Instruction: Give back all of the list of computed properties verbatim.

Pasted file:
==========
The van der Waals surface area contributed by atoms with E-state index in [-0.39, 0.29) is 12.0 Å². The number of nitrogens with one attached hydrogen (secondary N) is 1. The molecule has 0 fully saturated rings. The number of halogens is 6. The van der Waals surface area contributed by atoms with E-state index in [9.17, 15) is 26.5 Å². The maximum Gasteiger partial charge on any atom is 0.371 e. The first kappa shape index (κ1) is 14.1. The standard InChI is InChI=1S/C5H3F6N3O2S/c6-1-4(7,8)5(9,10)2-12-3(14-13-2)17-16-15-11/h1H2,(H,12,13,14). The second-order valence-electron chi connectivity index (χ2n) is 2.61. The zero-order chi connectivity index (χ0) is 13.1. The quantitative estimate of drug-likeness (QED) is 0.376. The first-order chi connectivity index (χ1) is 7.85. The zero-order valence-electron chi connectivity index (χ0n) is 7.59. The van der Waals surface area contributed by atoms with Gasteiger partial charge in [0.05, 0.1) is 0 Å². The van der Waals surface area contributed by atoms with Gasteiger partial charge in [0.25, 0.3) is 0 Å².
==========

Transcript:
The van der Waals surface area contributed by atoms with E-state index in [-0.39, 0.29) is 12.0 Å². The number of nitrogens with one attached hydrogen (secondary N) is 1. The molecule has 0 fully saturated rings. The number of halogens is 6. The van der Waals surface area contributed by atoms with E-state index in [9.17, 15) is 26.5 Å². The maximum Gasteiger partial charge on any atom is 0.371 e. The first kappa shape index (κ1) is 14.1. The standard InChI is InChI=1S/C5H3F6N3O2S/c6-1-4(7,8)5(9,10)2-12-3(14-13-2)17-16-15-11/h1H2,(H,12,13,14). The second-order valence-electron chi connectivity index (χ2n) is 2.61. The zero-order chi connectivity index (χ0) is 13.1. The quantitative estimate of drug-likeness (QED) is 0.376. The first-order chi connectivity index (χ1) is 7.85. The zero-order valence-electron chi connectivity index (χ0n) is 7.59. The van der Waals surface area contributed by atoms with Gasteiger partial charge in [0.05, 0.1) is 0 Å². The van der Waals surface area contributed by atoms with Gasteiger partial charge in [0.25, 0.3) is 0 Å².